Covid lockdowns led to the creation of a broad quasi-governmental censorship apparatus to police “disinformation” under the guise of public health. The George Floyd riots revealed that lockdowns had become a convenient fiction, while wholesale looting and property crimes, along with the incineration of downtown Minneapolis, were embraced by the American power structure as healthy social justice rituals. A wider attack on American monuments, history, and culture followed.

A sane, constructive political class would have recognised the dangers posed by the emerging oligarchy, and increasingly insane public discourse, and worked to build bridges between the two Americas and help create the basis for a healthier society. Instead, Barack Obama, like Bill Clinton before him, saw an opportunity to rubbish Republicans by making Democrats the party of the rich in the name of the poor. The policy of aligning the Democrats with the wealthiest Americans, while taking from the middle class and rewarding the poor with symbolic identity politics victories, was Obama’s creation — hardly a surprising coinage from a BLM-promoting Harvard Law School graduate who once told an intimate that the two things he wanted, as he left the White House, were a private jet and a valet. Obama’s continuing influence as a tone-setter for the Democratic Party, and within the Biden administration itself, should not be underestimated; there’s a reason why he became the first (healthy) former US President since George Washington who refused to retire to his farm (or the equivalent), instead keeping a large mansion in the heart of Washington.

Obama’s central position in the Democratic Party is both practical and symbolic: in his person, he represents both the elite institutions such as Harvard Law School and the large American foundations and billionaire funders who backed his political rise in Chicago. Obama represents the new American elite, which is composed of the people who populate the types of institutions that produced and backed him, and which is the main instrument of oligarchical rule.

What members of the new American elite share is a sense of placelessness, which is also embodied by Obama, a fatherless child who grew up in Indonesia and then in Hawaii, after being sent to live with his grandparents by his mother. Where former US elites represented the upper tip of multiple local pyramids of influence and wealth (see Lyndon Baines Johnson, who was born and died on the same patch of land in the Texas Hill Country), the new American elite is the product a small set of homogenous institutions which are all sponsored or owned by billionaires. The result is a class of shallowly educated people — of whatever race, gender or sexual preferences — with a set of uniform values imposed by self-infatuated academics and diversity gatekeepers which are of very little help in sensibly administering a continent-sized republic, which was not designed to be run by a national elite in the first place.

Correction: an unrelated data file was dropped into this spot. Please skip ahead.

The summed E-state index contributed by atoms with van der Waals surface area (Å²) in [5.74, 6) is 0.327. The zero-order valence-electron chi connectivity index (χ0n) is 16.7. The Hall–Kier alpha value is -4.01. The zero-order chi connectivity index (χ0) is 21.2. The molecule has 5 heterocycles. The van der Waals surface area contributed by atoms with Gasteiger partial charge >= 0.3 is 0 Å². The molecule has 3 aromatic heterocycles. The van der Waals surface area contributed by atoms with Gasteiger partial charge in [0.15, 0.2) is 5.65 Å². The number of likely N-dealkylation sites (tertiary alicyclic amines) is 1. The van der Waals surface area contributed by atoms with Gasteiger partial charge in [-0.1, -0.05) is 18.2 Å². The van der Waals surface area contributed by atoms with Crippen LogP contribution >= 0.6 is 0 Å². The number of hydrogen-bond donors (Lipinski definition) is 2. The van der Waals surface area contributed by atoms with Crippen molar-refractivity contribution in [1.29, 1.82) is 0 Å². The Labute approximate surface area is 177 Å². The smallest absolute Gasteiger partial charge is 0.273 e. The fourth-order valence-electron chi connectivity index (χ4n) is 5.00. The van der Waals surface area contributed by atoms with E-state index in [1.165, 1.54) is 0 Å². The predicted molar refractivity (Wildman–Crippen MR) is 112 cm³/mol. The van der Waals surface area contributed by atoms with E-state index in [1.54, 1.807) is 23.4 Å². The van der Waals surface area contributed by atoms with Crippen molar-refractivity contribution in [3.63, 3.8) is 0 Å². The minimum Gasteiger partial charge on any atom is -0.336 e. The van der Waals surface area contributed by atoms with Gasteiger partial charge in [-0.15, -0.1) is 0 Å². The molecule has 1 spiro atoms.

America’s callow hothouse elites plainly lack either the temperament or the necessary language or experience to deal with the new social and economic reality they face, let alone the yawning social divisions engendered by 50 years of laissez-faire economics accompanied by the growth of surveillance and censorship technologies. Lacking any real understanding of the new technologies that have fundamentally transformed the American social and economic structure, or how those technologies, and new concentrations of wealth, are re-shaping the lives of ordinary people, they seek to cast the country’s ever-expanding range of social problems in the only language they understand, which is race — and to haughtily and self-righteously dismiss everyone who disagrees with them as bigots.

Yet the unending stream of obvious policy failures that America’s elites have authored, both domestic and foreign – from the country’s immigration, income and education crises, to its failures in the Middle East and Ukraine — can hardly be blamed on old-fashioned bigots, of whom there are thankfully few in Washington. In reality, the identity-based vitriol of the country’s political, academic and media elites is not shared by most normal Americans — who actually have to live with each other on a daily basis. Which in turn suggests that the national obsession with race and group identity is a tool being employed from the top down, to fracture the possibility of democratic opposition to large concentrations of wealth and the rule of the bureaucrats.

As the fearful servants of a fearful oligarchy, America’s elites don’t trust the people they rule. It’s no surprise, then, that one thing that most of the social innovations of the past five years — from open borders to the new language of race to the attack on meritocracy — have in common is that no one voted for them. When major shifts in elite ideas contradict existing laws, American institutional leaders have learned that ignoring these contradictions is a smart move, lest one find one’s own elite status revoked, or cancelled.